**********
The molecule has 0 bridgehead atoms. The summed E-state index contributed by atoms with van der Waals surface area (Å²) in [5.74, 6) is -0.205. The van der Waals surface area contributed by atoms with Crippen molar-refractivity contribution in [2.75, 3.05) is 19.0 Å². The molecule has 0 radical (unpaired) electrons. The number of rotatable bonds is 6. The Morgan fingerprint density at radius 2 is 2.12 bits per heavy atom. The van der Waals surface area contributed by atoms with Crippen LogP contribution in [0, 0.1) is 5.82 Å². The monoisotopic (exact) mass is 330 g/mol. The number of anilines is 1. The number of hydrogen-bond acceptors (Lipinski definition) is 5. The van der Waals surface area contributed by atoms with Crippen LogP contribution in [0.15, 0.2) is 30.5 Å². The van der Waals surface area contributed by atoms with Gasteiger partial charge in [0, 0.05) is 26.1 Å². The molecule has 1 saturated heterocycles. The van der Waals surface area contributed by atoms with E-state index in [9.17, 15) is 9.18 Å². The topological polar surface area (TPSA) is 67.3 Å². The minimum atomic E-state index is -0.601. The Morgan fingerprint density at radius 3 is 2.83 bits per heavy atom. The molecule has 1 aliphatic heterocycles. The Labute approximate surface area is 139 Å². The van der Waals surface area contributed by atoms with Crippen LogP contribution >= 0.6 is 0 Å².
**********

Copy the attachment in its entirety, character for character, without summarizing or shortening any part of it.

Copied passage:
The molecule has 0 bridgehead atoms. The summed E-state index contributed by atoms with van der Waals surface area (Å²) in [5.74, 6) is -0.205. The van der Waals surface area contributed by atoms with Crippen molar-refractivity contribution in [2.75, 3.05) is 19.0 Å². The molecule has 0 radical (unpaired) electrons. The number of rotatable bonds is 6. The Morgan fingerprint density at radius 2 is 2.12 bits per heavy atom. The van der Waals surface area contributed by atoms with Crippen LogP contribution in [0, 0.1) is 5.82 Å². The monoisotopic (exact) mass is 330 g/mol. The number of anilines is 1. The number of hydrogen-bond acceptors (Lipinski definition) is 5. The van der Waals surface area contributed by atoms with Crippen LogP contribution in [0.15, 0.2) is 30.5 Å². The van der Waals surface area contributed by atoms with Gasteiger partial charge in [0, 0.05) is 26.1 Å². The molecule has 1 saturated heterocycles. The van der Waals surface area contributed by atoms with E-state index in [9.17, 15) is 9.18 Å². The topological polar surface area (TPSA) is 67.3 Å². The minimum atomic E-state index is -0.601. The Morgan fingerprint density at radius 3 is 2.83 bits per heavy atom. The molecule has 1 aliphatic heterocycles. The Labute approximate surface area is 139 Å². The van der Waals surface area contributed by atoms with Crippen LogP contribution >= 0.6 is 0 Å².